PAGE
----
Q1 Portfolio Analysis & Performance

Top Contributors
iShares Russell 2000 Growth ETF
iShares S&P 500 Growth ETF

Top Detractors
iShares Russell Midcap Growth ETF

The U.S. Style Opportunity portfolio was gradually moved from large cap growth stocks to mid and small cap growth stocks as the quarter progressed. Despite some short-term hiccups for the U.S. economy recently, we continue to see the underlying metrics as positive in the longer run. The underlying trend technicals of the market are mildly bullish, and while valuations are high, they can be said to be only at the high end of a normal valuation range. Within U.S. equities, our relative strength based models have drifted towards mid and small cap growth stocks, and slowly we see even mid and small cap value stocks gaining ground. For the first time in quite a while, we have zero large cap stock exposure. That may well be a result of the strong dollar, which acts as a drag on large cap multinational earnings. Currently two thirds of the Style portfolio is dedicated to mid and small cap growth ETFs, with the remainder in mid and small cap blend ETFs. A stronger U.S. economy and a stronger dollar historically provide strength to small cap stocks, and this appears to again be the case. In aggregate, the Style portfolio has a very aggressive and bullish stance. The portfolio’s forward P/E ratio is 25.7 versus 16.8 for the S&P 500. In return for paying a premium versus the broader market, the portfolio does own stocks that have a 16% long-term growth rate versus 11.5% for the S&P 500. From a sector perspective, the Style portfolio overweights the Consumer Discretionary, Health Care, and Industrials sectors while underweighting Energy, Financials, and Consumer Staples. The portfolio has a relatively low percentage of debt-ridden companies. The portfolio’s style tilt towards growth drove performance during the quarter, as the iShares Russell 2000 Growth ETF (IWO) and the iShares S&P 500 Growth ETF (IVW) were both top contributors. The SPDR S&P 500 ETF (SPY) and the iShares Russell Mid-Cap Growth (IWP) were the top detractors.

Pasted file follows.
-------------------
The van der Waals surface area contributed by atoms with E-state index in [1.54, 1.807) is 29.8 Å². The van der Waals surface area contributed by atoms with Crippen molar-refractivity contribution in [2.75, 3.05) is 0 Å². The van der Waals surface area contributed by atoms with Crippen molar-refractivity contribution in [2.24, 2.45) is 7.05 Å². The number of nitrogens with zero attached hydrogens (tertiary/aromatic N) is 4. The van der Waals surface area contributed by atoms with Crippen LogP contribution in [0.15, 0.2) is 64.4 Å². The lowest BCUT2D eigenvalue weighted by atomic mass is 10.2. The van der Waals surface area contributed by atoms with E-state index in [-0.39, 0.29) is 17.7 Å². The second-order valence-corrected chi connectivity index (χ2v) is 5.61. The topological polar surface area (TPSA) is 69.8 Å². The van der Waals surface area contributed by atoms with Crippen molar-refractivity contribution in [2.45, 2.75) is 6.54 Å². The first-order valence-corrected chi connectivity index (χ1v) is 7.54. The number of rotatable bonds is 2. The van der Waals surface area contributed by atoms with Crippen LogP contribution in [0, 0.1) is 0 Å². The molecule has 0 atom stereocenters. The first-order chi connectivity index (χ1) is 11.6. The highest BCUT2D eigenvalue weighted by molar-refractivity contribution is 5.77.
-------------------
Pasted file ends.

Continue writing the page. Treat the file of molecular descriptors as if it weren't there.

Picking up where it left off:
Top Contributors
Health Care Select Sector SPDR
iShares NASDAQ Biotechnology ETF

Top Detractors
iShares U.S. Technology ETF
iShares U.S. Transportation ETF

The U.S. Sector Opportunity portfolio’s mission is to tactically rotate towards U.S. sector ETFs that display sustained relative strength. Over the past few quarters the Consumer Discretionary, Health Care, and Technology sectors have displayed that sustained relative strength, and the portfolio has been largely allocated there. The portfolio’s holdings and the standings in the relative strength matrix have been remarkably stable. A number of ETFs have been in the portfolio for many months now, including: Biotechnology (IBB), broad Health Care (XLV), Health Care Providers (IHF), the NASDAQ 100 (QQQ), Retail (XRT), and Aerospace and Defense (ITA). The broad economic environment, which is being driven by global central bank easing, has favored discretionary spending in particular, and the portfolio now allocates a sizeable 39% there. While owning the market’s stronger sectors is the portfolio’s guiding principle, there is an important flip side to that — avoid the weakest sectors. Over the past year that has been Energy, a sector we have completely avoided for the last two quarters. Energy’s severe underperformance seems to have ended for now, but we have no way of knowing if the worst is over. Despite massive declines in stock prices, Energy is the market’s most expensive sector, with a forward P/E of over 30. We will be waiting on the sidelines to see if Energy can find traction. As of now, it remains at the bottom of our rankings. In aggregate, the sector portfolio, like the broad market, is willing to pay up for growth; the portfolio’s forward P/E is 18.9 versus 16.8 for the S&P 500. However, in return for that premium, the portfolio has a long-term growth rate of 15.8% versus 11.5% for the S&P 500.

INTERNATIONAL OPPORTUNITY (Developed, Emerging & Frontier)
Top Contributors
iShares Japan ETF
S&P China SPDR

Top Detractors
iShares Turkey ETF